And then you’ll have to match them with the shorts. That could be a long journey.
Finally, you have people like me who decide that basketball jerseys are things to wear. You’ll need basketball shorts for that. I mean, you can try and get away by wearing a long basketball top over skimpy running shorts and see where that takes you. Jail, perhaps.
In my case it’s all about colours.
And given that I’ve decided to mix and match and never wear full team colours, my choices have at times become my headaches. Boston green won’t go with blue shorts. Has to be black or white. Indiana yellow/blue may go with some shorts, Chicago red or Philly blue are the easier ones with many options in shorts colours, etc, etc….
Why did I make my running life so demanding in terms of couture?
I love basketball and I have a list of my legends from the past whose playing styles I admired. I feel inspired when running with their names on my back. It’s literally as simple as that.
I may resemble an overgrown parrot when running but that look makes me feel most comfortable.
And to be frank, If you put that gear together and the colours match you will look very smart. Or so I believe that the case may be.
Don’t tell me if you disagree.
Food & drink – planning what to eat and drink for running
That’s now fairly simple. Breakfast before the run is always the same. Boiled eggs and tea. Stomach expects and tolerates it. This will be enough for anything up to half marathon.
Anything longer and I will carry an electrolyte drink with me. I won’t forget regular hydration and carb rich meals the evening before long running.
Otherwise, a healthy and versatile diet will be in place at all times.
After a while I figured out what works for me in terms of how the body will react. Running life gets more simple once that has been resolved.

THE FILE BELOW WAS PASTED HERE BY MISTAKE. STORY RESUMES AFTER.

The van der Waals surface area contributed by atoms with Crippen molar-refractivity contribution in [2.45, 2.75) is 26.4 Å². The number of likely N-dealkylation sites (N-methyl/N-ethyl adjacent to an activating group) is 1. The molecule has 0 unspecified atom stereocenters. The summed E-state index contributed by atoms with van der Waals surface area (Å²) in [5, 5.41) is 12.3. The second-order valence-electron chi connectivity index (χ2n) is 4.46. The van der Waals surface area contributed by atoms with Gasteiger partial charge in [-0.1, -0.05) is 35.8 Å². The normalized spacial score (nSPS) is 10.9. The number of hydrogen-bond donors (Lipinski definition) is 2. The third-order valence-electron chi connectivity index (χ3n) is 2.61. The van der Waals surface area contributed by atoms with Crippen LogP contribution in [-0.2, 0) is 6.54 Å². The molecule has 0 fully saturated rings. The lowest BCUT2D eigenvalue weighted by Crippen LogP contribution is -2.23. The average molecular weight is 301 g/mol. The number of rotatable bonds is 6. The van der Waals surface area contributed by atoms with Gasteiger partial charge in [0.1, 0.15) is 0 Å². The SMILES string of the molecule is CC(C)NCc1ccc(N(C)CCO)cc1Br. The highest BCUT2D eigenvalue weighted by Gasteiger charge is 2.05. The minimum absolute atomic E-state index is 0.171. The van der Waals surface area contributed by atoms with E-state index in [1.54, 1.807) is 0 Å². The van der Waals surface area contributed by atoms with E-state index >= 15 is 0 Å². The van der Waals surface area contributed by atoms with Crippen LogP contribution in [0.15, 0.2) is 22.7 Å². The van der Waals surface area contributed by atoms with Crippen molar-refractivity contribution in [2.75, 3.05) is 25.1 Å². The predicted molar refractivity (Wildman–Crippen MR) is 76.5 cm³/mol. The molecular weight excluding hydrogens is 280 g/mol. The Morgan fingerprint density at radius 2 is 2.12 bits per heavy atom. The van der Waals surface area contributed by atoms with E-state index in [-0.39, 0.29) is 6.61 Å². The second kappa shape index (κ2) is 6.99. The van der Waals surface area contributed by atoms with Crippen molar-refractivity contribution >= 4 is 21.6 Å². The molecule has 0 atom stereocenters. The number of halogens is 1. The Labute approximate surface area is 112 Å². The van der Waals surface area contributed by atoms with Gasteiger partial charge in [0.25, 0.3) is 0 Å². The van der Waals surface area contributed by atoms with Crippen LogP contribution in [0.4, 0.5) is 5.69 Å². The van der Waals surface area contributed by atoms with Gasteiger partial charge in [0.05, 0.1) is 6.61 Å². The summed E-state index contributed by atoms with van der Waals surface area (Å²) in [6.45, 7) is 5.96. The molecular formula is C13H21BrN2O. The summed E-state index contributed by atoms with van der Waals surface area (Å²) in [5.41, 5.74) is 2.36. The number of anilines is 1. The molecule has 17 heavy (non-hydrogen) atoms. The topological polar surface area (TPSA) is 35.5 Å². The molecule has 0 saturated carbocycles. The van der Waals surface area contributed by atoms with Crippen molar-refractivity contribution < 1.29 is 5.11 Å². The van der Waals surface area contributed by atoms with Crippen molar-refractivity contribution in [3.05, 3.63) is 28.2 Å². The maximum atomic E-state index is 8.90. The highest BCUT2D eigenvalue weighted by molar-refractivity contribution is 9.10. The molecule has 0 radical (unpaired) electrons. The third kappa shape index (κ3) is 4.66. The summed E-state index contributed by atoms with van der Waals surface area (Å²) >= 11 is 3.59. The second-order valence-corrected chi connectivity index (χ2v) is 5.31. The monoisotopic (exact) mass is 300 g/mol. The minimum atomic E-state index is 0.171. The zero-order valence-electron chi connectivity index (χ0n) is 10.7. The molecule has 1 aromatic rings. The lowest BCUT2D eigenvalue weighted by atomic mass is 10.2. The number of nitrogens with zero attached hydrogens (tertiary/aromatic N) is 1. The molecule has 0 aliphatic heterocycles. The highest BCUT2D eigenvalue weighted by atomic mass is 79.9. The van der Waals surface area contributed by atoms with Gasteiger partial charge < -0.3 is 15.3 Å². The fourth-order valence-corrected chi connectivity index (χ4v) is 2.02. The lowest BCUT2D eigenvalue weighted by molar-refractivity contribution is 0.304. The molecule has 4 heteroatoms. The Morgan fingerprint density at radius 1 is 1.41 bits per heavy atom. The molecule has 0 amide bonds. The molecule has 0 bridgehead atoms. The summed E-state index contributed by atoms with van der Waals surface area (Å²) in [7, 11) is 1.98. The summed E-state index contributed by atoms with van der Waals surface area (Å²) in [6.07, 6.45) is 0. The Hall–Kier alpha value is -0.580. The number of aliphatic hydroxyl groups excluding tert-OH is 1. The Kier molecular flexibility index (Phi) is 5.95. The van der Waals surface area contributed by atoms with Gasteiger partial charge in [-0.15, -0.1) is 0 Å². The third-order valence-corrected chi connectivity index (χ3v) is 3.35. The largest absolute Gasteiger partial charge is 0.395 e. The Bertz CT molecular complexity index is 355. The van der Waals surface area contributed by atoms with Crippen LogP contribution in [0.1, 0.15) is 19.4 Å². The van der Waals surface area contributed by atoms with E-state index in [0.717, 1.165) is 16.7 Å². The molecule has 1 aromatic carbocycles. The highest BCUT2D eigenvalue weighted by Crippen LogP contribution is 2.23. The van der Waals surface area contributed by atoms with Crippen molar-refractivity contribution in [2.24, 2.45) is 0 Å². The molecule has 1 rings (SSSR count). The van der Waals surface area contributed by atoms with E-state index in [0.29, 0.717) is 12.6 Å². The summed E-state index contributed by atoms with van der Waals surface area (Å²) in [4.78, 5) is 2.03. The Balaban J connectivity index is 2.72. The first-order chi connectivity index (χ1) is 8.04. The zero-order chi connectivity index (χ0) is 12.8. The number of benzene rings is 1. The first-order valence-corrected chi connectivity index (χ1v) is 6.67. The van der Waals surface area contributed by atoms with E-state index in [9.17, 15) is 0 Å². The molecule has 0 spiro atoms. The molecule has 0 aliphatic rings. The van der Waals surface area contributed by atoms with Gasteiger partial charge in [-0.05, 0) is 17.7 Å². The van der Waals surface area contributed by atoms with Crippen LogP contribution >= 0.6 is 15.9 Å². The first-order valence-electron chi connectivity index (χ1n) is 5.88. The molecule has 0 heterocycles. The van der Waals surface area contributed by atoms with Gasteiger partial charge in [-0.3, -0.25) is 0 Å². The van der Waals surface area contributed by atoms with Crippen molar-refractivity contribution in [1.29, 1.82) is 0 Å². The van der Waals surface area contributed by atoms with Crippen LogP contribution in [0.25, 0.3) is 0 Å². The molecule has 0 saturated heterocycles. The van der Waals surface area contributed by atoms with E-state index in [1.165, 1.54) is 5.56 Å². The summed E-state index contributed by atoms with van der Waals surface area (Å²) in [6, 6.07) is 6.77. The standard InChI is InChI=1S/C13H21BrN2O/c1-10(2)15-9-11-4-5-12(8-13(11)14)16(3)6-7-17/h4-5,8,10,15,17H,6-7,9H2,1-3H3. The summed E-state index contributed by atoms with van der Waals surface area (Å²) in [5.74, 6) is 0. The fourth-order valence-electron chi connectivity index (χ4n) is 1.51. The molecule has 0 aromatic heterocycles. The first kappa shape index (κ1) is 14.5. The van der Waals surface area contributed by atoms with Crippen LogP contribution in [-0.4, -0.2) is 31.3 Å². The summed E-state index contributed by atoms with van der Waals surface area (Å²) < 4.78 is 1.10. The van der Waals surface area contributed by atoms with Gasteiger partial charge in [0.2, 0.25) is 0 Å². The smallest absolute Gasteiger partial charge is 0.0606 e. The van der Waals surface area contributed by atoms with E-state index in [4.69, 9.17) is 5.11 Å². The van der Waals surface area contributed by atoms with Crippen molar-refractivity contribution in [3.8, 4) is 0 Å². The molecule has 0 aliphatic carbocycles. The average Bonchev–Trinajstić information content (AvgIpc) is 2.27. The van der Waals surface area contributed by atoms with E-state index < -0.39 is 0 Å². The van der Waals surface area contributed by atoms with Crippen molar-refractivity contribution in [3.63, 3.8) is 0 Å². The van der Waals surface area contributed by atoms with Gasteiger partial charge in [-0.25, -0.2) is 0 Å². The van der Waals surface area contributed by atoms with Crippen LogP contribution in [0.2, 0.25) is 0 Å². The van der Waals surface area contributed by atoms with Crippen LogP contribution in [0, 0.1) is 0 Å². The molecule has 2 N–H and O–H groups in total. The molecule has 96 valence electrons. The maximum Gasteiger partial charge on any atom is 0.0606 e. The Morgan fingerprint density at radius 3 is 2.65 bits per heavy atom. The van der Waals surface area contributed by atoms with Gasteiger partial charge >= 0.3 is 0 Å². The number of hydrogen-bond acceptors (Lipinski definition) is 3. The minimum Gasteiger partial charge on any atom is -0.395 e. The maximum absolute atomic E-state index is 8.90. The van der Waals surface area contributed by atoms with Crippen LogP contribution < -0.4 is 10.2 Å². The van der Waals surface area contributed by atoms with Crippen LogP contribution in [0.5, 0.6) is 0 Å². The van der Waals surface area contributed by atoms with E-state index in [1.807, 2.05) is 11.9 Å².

Why I plan my rest in between runs!
I know my limits, I can tell if a knee is going to be grumpy and I know how to make peace with it. By resting. Especially if I’ve run for three or four consecutive days. No reason to push, no logic in going hard.
I want to enjoy my runs and rest is part of my preparation.
If we push ourselves without professional supervision, we are risking injuries through overtraining. I did that and to be honest, that area of discomfort and frustration is not something worth revisiting or recommending.
Cross training as part of a running plan
This is not strictly about planning but there are reasons for cross training. You get stronger and keep fitness levels on the high even when not running. As you get stronger you can then start planning for longer or faster runs.
Some turn to gyms, some swim, some cycle, some walk. Cross training takes place when we are not running and walking is my preference. I prefer walking to public transport. If I’m meeting up with someone and they are, for example 10km away, I am likely to walk if the weather allows it.
With walking you can rely on the time of arrival more than anything else. If you are driving in London you’ll be at mercy of many a road factor. When I walk I know exactly how long it will take. Walking is good. People should walk more.
Final moments before the run
I know how long my run is going to be, I know what weather will greet me and based on that I picked my clothes and the choice of routes. I will get excited, not needing an extra push or motivation. I will have fun and enjoy myself. Running is great.
The main point is that your planning helps deliver an enjoyable run, either physically when you feel the body is enjoying it or mentally when regardless of physical demands you end up being happy because of the sense of achievement. Or preferably both.